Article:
yeah you know I made this scarf myself
This is becoming a thing.
Periodic bitching about long twos. Gonna do it: in this game there were several instances in which it seemed a player—Burke and Hardaway generally—passed up a good look at a three for a two just inside the line that was at least as difficult a shot. Burke in particular can get that eighteen footer whenever he wants, so unless the shot clock's under ten keep working.
Also in complaints: it seemed like Nebraska went under screens all night and Burke too frequently allowed them to do this instead of pulling up for the three. No hedge and guy goes under screen means that screen is not disrupting the balance of the defense, and the driving lane isn't great since the guy isn't trying to fight through over the top. I'll take an open three from Burke any time.
Stauskas. I'm watching Stauskas get to the basket and dish impressive assists and wonder a bit about next year. If Burke and Hardaway are gone, isn't he going to be the primary creator on offense? I guess it'll depend on how good Derrick Walton is and how much GRIII develops his handle. Smooth out some of Stauskas's rough edges with an offseason, though, and he's a credible shot creator.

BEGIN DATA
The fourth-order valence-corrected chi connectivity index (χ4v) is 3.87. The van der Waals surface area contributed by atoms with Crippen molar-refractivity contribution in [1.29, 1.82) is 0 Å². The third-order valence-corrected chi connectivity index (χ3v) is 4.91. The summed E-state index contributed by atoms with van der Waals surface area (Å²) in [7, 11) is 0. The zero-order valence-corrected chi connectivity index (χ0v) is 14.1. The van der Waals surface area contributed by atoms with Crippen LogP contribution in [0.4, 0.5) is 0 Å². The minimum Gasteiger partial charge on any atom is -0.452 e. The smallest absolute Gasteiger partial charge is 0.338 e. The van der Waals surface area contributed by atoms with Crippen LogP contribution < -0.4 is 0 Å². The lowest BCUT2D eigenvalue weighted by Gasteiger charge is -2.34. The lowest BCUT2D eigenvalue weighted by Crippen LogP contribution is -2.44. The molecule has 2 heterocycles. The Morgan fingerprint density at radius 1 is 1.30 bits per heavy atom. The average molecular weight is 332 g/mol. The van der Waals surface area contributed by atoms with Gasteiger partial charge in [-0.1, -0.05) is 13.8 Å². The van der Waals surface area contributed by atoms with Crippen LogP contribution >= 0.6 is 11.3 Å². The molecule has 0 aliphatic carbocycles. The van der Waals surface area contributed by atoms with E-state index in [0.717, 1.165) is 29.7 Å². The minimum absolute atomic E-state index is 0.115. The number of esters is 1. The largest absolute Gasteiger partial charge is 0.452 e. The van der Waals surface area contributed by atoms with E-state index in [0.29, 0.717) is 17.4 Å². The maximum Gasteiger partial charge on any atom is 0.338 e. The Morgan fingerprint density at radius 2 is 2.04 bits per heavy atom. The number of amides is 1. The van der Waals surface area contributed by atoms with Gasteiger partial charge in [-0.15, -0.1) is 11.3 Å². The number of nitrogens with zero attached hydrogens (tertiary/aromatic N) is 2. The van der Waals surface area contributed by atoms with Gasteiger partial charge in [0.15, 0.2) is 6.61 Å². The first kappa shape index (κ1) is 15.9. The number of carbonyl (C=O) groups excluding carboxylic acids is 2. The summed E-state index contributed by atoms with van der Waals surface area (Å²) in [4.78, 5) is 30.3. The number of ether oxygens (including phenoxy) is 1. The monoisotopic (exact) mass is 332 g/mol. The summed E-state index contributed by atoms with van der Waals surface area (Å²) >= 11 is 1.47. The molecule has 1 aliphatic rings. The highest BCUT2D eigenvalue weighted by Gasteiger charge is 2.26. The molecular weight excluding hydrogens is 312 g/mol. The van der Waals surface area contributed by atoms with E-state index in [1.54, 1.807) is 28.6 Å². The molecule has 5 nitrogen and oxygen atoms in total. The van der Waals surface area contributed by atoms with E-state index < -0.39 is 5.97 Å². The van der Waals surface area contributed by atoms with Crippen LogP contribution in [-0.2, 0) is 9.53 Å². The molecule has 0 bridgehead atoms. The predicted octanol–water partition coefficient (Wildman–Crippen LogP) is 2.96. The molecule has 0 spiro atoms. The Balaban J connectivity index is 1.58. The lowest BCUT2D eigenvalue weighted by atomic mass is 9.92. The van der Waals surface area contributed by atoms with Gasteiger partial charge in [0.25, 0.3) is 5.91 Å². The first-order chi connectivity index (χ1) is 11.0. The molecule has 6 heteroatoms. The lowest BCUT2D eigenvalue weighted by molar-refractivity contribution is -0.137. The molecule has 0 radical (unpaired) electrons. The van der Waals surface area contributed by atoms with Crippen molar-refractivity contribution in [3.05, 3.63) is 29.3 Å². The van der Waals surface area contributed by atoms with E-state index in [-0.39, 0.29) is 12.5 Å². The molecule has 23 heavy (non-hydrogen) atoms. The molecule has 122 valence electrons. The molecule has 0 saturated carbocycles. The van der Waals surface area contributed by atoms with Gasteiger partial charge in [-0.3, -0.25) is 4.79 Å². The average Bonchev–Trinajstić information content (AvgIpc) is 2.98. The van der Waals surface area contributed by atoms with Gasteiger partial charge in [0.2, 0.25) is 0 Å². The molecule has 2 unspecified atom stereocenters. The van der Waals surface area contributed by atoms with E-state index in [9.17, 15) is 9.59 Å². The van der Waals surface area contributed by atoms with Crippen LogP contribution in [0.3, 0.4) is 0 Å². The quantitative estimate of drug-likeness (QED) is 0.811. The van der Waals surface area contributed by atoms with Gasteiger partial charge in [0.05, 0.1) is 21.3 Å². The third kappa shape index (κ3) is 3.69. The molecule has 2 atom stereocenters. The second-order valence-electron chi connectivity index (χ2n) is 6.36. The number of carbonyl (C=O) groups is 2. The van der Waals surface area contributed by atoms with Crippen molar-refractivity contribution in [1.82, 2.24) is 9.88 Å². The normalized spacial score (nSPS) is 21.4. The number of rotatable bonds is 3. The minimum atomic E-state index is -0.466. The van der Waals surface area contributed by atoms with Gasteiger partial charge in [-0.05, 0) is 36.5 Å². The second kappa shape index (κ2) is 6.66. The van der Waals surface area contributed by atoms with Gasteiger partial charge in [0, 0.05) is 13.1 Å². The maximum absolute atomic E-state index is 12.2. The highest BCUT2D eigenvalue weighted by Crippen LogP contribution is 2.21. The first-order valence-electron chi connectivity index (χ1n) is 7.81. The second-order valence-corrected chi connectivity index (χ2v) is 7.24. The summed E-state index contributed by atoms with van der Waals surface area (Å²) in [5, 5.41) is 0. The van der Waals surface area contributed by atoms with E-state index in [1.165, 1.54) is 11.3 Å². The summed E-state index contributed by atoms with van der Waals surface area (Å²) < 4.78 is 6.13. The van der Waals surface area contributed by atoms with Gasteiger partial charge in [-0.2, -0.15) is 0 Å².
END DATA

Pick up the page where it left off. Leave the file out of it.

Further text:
Gauntlet: now. The next month of Michigan's season:
- @ OSU
- @ Minnesota
- @ Illinois
- @ Indiana
- @ Wisconsin
- @ Michigan State
Here it is. Purdue and Northwestern should be slam dunks, and I'm not too worried about Wisconsin no matter where it is this year. Then you've got a couple should-wins (OSU at home, @ Illinois) and the four road games that will decide damn near everything. Win all the should-wins and go 2-2 there and you've got to be feeling good about winning the league. In all likelihood there are three losses in this stretch, though, and it'll come down to holding down home court against Illinois, State, and Indiana to finish out the year.
Ah yup. I've seen this in my twitter feed a half-dozen times but if you don't have it, here's Chris Paul apropos of nothing:
Honestly, if Burke went in the top ten would you blink? I would be like "yep."
I regret I only have but one life to give for excessively elaborate charge calls. Ed Hightower is fine after an incident in which, well:
If there's a purple heart for referees, there shouldn't be one. Also Hightower has it.